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Genocide expert talks Pinochet and Pol Pot

By Janey Lewis

History Professor Ben Kiernan, director of the Cambodian Genocide Project, supports the ruling against Pinochet.

On Wed., Nov. 25, Britain's high court ruled that former Chilean dictator Augusto Pinochet should not receive diplomatic immunity on genocide charges. In light of the ensuing international controversy, the Herald sat down with History Professor Ben Kiernan, head of the federal Cambodia Genocide Program (CGP), to discuss the Pinochet case and current international human rights law.

After Pinochet arrived at a London hospital to be treated for back problems, Spanish judge Baltasar Garzon issued a request for his arrest. Garzon condemned Pinochet for the death and "disappearance" of over 3,000 people from 1973 to 1990. The British court ruled that Pinochet's status as a former head of state did not guarantee him immunity from the Spanish court's charges. Kiernan praised the court for addressing the charges brought against Pinochet. "The Pinochet case is significant for the development of human rights laws," he said. He hopes Pinochet's case will serve as a precedent to encourage other nations to bring violators of human rights law to justice.

Pinochet's case is also significant because it marks the end of what Kiernan termed the "non-enforcement of international law until the 1990s." Kiernan observed that until recently, the 1948 Convention on the Prevention and Punishment of the Crime of Genocide--the most forceful treaty condemning human rights atrocities--properly enforced. The treaty defines genocide as acts "committed with intent to destroy, in whole or in part, a national, ethnical, racial, or religious group, as such." Kiernan said the United Nations has failed to fulfill its obligation to bring human rights violators to justice in nations such as Cambodia.

Kiernan has been researching genocide in Cambodia and other regions of the world for over 20 years. In Cambodia, some scholars estimate that atrocities committed by Pol Pot's murderous Khmer Rouge regime resulted in the massacre of at least 1.7 million people between 1975 and 1979, annihilating roughly 25 percent of the country's population.

Kiernan regards his work as a worthwhile endeavor. "It's depressing work, but it's important to study it, to learn how it happens and also to prevent [genocide]," he said.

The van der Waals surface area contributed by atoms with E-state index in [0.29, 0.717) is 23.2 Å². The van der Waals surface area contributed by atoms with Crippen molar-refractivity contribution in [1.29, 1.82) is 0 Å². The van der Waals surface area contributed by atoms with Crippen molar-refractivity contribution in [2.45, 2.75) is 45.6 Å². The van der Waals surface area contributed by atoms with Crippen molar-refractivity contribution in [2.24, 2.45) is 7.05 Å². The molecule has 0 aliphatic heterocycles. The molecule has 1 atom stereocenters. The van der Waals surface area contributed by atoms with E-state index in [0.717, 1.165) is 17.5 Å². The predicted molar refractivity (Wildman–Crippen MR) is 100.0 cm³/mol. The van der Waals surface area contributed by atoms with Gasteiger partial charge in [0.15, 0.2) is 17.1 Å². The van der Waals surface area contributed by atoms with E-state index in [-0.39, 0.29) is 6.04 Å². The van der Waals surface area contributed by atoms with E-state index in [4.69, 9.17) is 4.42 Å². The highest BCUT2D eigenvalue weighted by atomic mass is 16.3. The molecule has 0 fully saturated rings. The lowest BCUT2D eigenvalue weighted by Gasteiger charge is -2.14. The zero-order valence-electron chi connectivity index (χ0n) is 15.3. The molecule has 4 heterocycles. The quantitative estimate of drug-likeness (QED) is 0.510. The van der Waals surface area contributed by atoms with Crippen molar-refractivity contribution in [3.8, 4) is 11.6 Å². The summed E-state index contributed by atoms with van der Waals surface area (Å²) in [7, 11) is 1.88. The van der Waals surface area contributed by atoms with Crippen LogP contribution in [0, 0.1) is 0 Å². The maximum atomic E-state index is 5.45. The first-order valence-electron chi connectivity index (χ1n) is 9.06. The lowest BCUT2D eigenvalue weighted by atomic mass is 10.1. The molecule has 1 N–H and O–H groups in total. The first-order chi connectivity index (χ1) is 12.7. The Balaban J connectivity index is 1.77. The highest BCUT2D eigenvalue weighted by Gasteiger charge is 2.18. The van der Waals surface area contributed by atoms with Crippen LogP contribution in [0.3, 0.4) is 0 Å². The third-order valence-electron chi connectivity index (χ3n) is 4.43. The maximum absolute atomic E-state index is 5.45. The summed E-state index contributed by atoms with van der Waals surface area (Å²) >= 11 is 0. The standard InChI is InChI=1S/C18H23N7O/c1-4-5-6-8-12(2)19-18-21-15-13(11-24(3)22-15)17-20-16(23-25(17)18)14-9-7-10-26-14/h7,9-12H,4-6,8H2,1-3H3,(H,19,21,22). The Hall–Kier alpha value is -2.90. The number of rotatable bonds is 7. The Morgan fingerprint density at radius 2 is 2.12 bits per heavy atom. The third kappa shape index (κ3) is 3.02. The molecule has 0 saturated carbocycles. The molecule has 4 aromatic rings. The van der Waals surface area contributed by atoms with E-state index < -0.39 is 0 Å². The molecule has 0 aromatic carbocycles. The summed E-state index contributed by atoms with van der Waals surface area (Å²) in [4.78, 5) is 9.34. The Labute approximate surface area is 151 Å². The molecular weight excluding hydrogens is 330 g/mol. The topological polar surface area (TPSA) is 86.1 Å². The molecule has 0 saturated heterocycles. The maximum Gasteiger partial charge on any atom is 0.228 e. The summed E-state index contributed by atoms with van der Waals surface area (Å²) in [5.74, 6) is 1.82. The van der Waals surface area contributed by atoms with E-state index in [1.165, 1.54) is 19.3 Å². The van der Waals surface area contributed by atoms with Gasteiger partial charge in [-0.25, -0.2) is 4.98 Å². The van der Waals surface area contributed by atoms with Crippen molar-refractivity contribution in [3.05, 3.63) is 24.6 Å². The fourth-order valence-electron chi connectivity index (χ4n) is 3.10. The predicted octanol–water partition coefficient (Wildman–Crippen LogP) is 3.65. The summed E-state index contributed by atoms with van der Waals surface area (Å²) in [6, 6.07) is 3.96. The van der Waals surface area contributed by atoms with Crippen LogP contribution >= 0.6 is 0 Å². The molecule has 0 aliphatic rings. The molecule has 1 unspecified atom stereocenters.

Kiernan identified several traits commonly observed in individuals who commit crimes against humanity. These often include obsession with race, ideological or religious extremism, conceptions of the purity of a race or an ideology, and a desire for territorial expansion or conquest. Often, genocide stems from historical grievances, which the perpetrators use to justify genocide or "ethnic cleansing," according to Kiernan.

"It's important to understand the historic grievances that give rise to genocidal impulses," Kiernan said. Teaching students about the nature and causes of genocide furthers one of the CGP's central goals: to develop a greater awareness and understanding of the issue and to seek justice against the perpetrators after the crimes have been committed. "There needs to be more attention to detecting future genocide and preventing it," Kiernan stated. He added, "Detection is one thing and prevention is another."

According to Kiernan, the mutilation and mass slaughter of 500,000 to 800,000 Tutsis by radical Hutus in Rwanda could have been prevented, but the Rwandan government did not act properly to diffuse the potential for ethnic conflict. "In Rwanda, the government had the information, but not the will, to prevent genocide," he said.

Slightly different than the purely ethnically-based genocide in Rwanda, the Cambodian killings resulted from a number of political and ideological issues, as well as racial factors. In both cases, as in all instances of genocide, Kiernan feels the U.N. has a responsibility to assert its authority and to bring the perpetrators to justice if they cannot prevent the crimes in the first place. "The U.N. must have a prominent role in understanding and preventing genocide," Kiernan said.

When asked if there have been certain hot spots for genocide around the world, Kiernan said, "In the 20th century, [genocide] has happened in most areas of the world. It's happened very quickly, even when warning has been given. It hasn't been restricted to certain areas."

Kiernan and his CGP staff hope that the fates of figures such as Nuon Chea and Ieng Sary--men who were numbers two and three, respectively, under Pol Pot and are still alive--will be held accountable for their misdeeds just as Pinochet currently is. A commission of experts will make a recommendation to the U.N. General Assembly in January on whether and how these cases should be tried.

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